Warning Signs you Need to Bring your Pet to an Emergency Animal Facility

Just like humans, animals suffer from conditions requiring emergency vet attention, which can happen anytime – day or night, and even on holidays. Sometimes, this isn’t easy to know, especially if it’s your first time having a pet. While some indications like bleeding or collapse alert owners to take their pets into an emergency animal hospital immediately, some life-threatening conditions don’t show such signs.

It would be impossible to mention all of the signs and conditions because the list would be extensive. However, below is a list of the most common indicators your pets need to visit a veterinarian immediately. Additionally, keep in mind that even if these signs don’t manifest if your pets behave strangely, it’s always best to contact the experts like Falls Road Animal Hospital because they know better. They offer a wide range of vet services, including pet grooming. Visit their website to learn more about them and why you should trust them.

Indications your Pets Need Emergency Care

  • Vomiting or diarrhea with blood
  • Uncontrolled bleeding
  • Obvious pain
  • Loss of balance
  • Inability to walk
  • Dilated pupils
  • Bloated, swollen, or painful abdomen
  • Seizures
  • Inflammation or injury to the eye
  • Unconsciousness
  • Pregnant females unable to deliver 
  • Sudden staggering or stumbling and blindness
  • Difficulty breathing and extreme choking or coughing
  • Inability to defecate or urinate
  • Ingestion of poisonous foods, plants, substances, or bones
  • Severe injury (car accidents, falls, broken bones, open wounds)

Basic First Aid for Pets

While First Aid is not intended to replace vet care, there are times when you need to stabilize your pets while on your way to an emergency animal hospital. Also, these are helpful during some emergency situations, such as poisoning or road accidents. That is why as a pet owner, you need to keep a First Aid kit in your home or car to help you manage risky situations like these.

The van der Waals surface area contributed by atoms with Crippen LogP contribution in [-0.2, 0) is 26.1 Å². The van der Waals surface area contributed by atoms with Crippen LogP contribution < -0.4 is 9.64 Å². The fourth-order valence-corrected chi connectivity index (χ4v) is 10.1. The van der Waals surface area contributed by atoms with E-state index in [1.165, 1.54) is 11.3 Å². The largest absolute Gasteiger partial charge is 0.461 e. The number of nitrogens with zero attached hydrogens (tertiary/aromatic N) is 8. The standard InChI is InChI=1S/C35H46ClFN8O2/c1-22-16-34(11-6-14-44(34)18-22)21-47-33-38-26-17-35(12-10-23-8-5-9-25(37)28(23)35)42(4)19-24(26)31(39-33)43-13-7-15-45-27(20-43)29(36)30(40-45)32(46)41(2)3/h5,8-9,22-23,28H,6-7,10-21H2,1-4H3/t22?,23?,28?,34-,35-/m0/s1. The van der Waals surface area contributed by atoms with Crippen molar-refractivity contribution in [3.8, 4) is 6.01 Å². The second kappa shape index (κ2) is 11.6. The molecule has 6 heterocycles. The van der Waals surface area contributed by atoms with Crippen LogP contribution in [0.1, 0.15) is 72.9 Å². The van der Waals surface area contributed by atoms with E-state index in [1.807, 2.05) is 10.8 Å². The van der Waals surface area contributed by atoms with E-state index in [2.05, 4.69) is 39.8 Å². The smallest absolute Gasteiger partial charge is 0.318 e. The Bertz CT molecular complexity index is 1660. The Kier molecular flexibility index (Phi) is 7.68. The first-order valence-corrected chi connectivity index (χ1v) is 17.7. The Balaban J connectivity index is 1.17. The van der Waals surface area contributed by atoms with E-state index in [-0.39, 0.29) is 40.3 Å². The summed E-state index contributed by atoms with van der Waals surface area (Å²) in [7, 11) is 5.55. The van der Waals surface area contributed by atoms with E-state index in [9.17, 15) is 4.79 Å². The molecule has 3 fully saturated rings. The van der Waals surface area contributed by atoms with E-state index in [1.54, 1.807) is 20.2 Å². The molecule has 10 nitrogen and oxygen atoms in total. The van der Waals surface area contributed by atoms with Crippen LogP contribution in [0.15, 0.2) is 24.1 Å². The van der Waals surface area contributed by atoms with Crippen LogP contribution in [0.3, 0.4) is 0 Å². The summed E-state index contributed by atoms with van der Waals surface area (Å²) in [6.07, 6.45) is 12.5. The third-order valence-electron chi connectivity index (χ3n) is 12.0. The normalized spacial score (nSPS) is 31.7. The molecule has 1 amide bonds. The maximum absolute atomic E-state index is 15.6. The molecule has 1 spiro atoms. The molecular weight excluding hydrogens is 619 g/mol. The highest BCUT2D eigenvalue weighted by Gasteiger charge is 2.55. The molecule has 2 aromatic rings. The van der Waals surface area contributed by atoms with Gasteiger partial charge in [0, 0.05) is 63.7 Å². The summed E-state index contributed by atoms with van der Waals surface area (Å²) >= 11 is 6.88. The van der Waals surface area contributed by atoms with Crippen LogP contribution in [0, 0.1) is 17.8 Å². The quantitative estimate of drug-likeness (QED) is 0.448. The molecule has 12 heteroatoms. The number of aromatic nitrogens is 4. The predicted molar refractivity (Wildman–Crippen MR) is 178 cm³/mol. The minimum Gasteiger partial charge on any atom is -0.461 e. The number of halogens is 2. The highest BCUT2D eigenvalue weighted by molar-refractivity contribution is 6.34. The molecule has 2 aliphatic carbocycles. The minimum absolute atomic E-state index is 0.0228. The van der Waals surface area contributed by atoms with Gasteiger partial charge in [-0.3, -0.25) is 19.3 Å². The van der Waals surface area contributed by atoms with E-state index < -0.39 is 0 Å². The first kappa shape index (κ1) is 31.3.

Your kit should include:

  • Swabs
  • Scissors
  • Alcohol wipes
  • Gloves and tweezers
  • Gauze pads and bandages
  • Medical tape
  • Saline eye solution
  • Styptic powder, which is suitable for nail breaks
  • Washcloths/towels
  • Ice pack

1. Seizures

Remove all objects that may hurt your pets. Avoid touching or controlling them because these may prolong seizures, and do not put anything in their mouth. After the seizure is over, they could become disoriented for a while up to 2 hours and very thirsty, so ensure to prepare accessible drinking water. If possible, pay attention to when the seizure began and ended since this can help with the vet’s diagnosis.

2. Bleeding

Whatever the reason is, the goal of First Aid is to control blood loss. Even if you can’t do much about internal bleeding, managing external bleeding helps a lot. To begin with, muzzle your pet. Put a clean gauze pad over the injured area while applying pressure with your hands until blood clot starts, usually after a few minutes. In case of leg bleeding, it requires a gauze tourniquet and an elastic band to secure it. Essentially, take your pet to the vet immediately.

3. Fractures

Similar to bleeding, you have to muzzle your pet first. Lay them on a level surface, which can also function as a stretcher for transporting them to an animal hospital or clinic. Secure your pet to the stretcher, avoiding the wounded area. Don’t try to splint the limb and move it as little as you can. Transfer them quickly and comfortably as possible.

4. Choking

In case of choking, be careful because your pet may bite out of panic. Search for an item in their mouth and try eliminating it as carefully as possible, avoiding pushing it further into the throat. If you think this is difficult to do, don’t waste time searching for ways. Instead, bring them to the nearest emergency animal facility.